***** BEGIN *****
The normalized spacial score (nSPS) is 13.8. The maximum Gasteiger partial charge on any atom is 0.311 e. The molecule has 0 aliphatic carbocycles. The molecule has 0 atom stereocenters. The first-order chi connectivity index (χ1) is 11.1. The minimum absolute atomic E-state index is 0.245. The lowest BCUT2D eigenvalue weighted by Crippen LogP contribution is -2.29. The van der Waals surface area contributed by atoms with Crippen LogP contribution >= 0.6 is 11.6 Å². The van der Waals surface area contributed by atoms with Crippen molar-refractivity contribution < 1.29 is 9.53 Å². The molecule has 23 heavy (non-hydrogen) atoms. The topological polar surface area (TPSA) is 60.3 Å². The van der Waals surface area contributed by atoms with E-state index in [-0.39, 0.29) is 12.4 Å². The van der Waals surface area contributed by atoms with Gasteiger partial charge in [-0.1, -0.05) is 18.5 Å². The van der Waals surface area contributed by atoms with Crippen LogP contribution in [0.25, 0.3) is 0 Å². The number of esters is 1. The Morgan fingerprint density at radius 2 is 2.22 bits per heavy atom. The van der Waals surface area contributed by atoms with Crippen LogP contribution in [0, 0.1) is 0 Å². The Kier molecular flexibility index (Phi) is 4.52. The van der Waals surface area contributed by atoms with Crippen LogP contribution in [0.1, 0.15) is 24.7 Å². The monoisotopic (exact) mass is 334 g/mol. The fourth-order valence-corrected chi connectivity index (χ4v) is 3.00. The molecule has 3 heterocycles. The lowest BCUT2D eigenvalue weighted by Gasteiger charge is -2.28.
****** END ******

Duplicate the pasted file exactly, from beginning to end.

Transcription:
The normalized spacial score (nSPS) is 13.8. The maximum Gasteiger partial charge on any atom is 0.311 e. The molecule has 0 aliphatic carbocycles. The molecule has 0 atom stereocenters. The first-order chi connectivity index (χ1) is 11.1. The minimum absolute atomic E-state index is 0.245. The lowest BCUT2D eigenvalue weighted by Crippen LogP contribution is -2.29. The van der Waals surface area contributed by atoms with Crippen LogP contribution >= 0.6 is 11.6 Å². The van der Waals surface area contributed by atoms with Crippen molar-refractivity contribution < 1.29 is 9.53 Å². The molecule has 23 heavy (non-hydrogen) atoms. The topological polar surface area (TPSA) is 60.3 Å². The van der Waals surface area contributed by atoms with E-state index in [-0.39, 0.29) is 12.4 Å². The van der Waals surface area contributed by atoms with Gasteiger partial charge in [-0.1, -0.05) is 18.5 Å². The van der Waals surface area contributed by atoms with Crippen LogP contribution in [0.25, 0.3) is 0 Å². The number of esters is 1. The Morgan fingerprint density at radius 2 is 2.22 bits per heavy atom. The van der Waals surface area contributed by atoms with Crippen LogP contribution in [0, 0.1) is 0 Å². The Kier molecular flexibility index (Phi) is 4.52. The van der Waals surface area contributed by atoms with Crippen LogP contribution in [0.1, 0.15) is 24.7 Å². The monoisotopic (exact) mass is 334 g/mol. The fourth-order valence-corrected chi connectivity index (χ4v) is 3.00. The molecule has 3 heterocycles. The lowest BCUT2D eigenvalue weighted by Gasteiger charge is -2.28.